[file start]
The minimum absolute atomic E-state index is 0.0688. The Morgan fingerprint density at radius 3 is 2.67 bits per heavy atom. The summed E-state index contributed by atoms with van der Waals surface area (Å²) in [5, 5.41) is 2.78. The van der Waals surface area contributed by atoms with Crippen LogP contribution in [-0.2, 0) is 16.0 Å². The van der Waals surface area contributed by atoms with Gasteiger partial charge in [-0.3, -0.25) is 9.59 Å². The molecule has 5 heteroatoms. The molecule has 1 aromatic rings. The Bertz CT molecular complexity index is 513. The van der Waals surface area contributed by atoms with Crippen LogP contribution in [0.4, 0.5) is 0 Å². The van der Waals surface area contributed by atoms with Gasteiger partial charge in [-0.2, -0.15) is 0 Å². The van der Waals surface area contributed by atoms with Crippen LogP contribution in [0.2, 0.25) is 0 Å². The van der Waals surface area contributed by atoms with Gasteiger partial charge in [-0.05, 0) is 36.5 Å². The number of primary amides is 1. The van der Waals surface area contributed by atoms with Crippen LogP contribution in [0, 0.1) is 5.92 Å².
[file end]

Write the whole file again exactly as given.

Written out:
The minimum absolute atomic E-state index is 0.0688. The Morgan fingerprint density at radius 3 is 2.67 bits per heavy atom. The summed E-state index contributed by atoms with van der Waals surface area (Å²) in [5, 5.41) is 2.78. The van der Waals surface area contributed by atoms with Crippen LogP contribution in [-0.2, 0) is 16.0 Å². The van der Waals surface area contributed by atoms with Gasteiger partial charge in [-0.3, -0.25) is 9.59 Å². The molecule has 5 heteroatoms. The molecule has 1 aromatic rings. The Bertz CT molecular complexity index is 513. The van der Waals surface area contributed by atoms with Crippen LogP contribution in [0.4, 0.5) is 0 Å². The van der Waals surface area contributed by atoms with Gasteiger partial charge in [-0.2, -0.15) is 0 Å². The van der Waals surface area contributed by atoms with Crippen LogP contribution in [0.2, 0.25) is 0 Å². The van der Waals surface area contributed by atoms with Gasteiger partial charge in [-0.05, 0) is 36.5 Å². The number of primary amides is 1. The van der Waals surface area contributed by atoms with Crippen LogP contribution in [0, 0.1) is 5.92 Å².